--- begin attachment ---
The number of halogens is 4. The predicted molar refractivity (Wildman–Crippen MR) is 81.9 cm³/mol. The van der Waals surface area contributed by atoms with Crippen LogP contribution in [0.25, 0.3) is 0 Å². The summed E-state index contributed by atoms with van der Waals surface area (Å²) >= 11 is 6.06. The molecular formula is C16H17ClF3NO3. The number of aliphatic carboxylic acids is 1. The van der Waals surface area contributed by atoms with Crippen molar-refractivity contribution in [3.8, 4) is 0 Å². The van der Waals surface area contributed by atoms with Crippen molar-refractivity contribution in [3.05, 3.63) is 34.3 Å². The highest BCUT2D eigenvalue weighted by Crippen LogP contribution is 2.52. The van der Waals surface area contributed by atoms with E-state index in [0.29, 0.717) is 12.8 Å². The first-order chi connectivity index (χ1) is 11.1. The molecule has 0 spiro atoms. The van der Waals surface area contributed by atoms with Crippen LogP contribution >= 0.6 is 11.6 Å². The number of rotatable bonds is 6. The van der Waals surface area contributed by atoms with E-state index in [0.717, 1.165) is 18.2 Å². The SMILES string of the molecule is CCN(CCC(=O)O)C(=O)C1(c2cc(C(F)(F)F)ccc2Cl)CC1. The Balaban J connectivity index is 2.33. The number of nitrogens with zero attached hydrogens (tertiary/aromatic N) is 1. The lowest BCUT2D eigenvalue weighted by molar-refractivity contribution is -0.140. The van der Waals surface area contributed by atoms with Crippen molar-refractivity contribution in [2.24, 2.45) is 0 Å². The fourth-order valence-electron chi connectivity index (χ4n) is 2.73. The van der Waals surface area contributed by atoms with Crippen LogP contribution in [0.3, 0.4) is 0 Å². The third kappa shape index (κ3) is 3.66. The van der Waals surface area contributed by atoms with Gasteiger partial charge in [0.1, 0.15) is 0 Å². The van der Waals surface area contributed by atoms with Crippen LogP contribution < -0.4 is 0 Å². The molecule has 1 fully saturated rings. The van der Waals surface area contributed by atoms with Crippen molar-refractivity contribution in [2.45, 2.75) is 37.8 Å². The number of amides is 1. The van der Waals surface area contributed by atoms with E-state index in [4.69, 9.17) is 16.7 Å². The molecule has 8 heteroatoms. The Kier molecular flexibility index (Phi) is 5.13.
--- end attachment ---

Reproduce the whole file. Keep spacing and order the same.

The number of halogens is 4. The predicted molar refractivity (Wildman–Crippen MR) is 81.9 cm³/mol. The van der Waals surface area contributed by atoms with Crippen LogP contribution in [0.25, 0.3) is 0 Å². The summed E-state index contributed by atoms with van der Waals surface area (Å²) >= 11 is 6.06. The molecular formula is C16H17ClF3NO3. The number of aliphatic carboxylic acids is 1. The van der Waals surface area contributed by atoms with Crippen molar-refractivity contribution in [3.8, 4) is 0 Å². The van der Waals surface area contributed by atoms with Crippen molar-refractivity contribution in [3.05, 3.63) is 34.3 Å². The highest BCUT2D eigenvalue weighted by Crippen LogP contribution is 2.52. The van der Waals surface area contributed by atoms with E-state index in [0.29, 0.717) is 12.8 Å². The first-order chi connectivity index (χ1) is 11.1. The molecule has 0 spiro atoms. The van der Waals surface area contributed by atoms with Crippen LogP contribution >= 0.6 is 11.6 Å². The number of rotatable bonds is 6. The van der Waals surface area contributed by atoms with E-state index in [0.717, 1.165) is 18.2 Å². The SMILES string of the molecule is CCN(CCC(=O)O)C(=O)C1(c2cc(C(F)(F)F)ccc2Cl)CC1. The Balaban J connectivity index is 2.33. The number of nitrogens with zero attached hydrogens (tertiary/aromatic N) is 1. The lowest BCUT2D eigenvalue weighted by molar-refractivity contribution is -0.140. The van der Waals surface area contributed by atoms with Crippen molar-refractivity contribution in [2.24, 2.45) is 0 Å². The fourth-order valence-electron chi connectivity index (χ4n) is 2.73. The van der Waals surface area contributed by atoms with Crippen LogP contribution in [0.3, 0.4) is 0 Å². The third kappa shape index (κ3) is 3.66. The van der Waals surface area contributed by atoms with Gasteiger partial charge in [0.1, 0.15) is 0 Å². The van der Waals surface area contributed by atoms with Crippen LogP contribution < -0.4 is 0 Å². The molecule has 1 fully saturated rings. The van der Waals surface area contributed by atoms with Crippen molar-refractivity contribution in [2.45, 2.75) is 37.8 Å². The number of amides is 1. The van der Waals surface area contributed by atoms with E-state index in [4.69, 9.17) is 16.7 Å². The molecule has 8 heteroatoms. The Kier molecular flexibility index (Phi) is 5.13.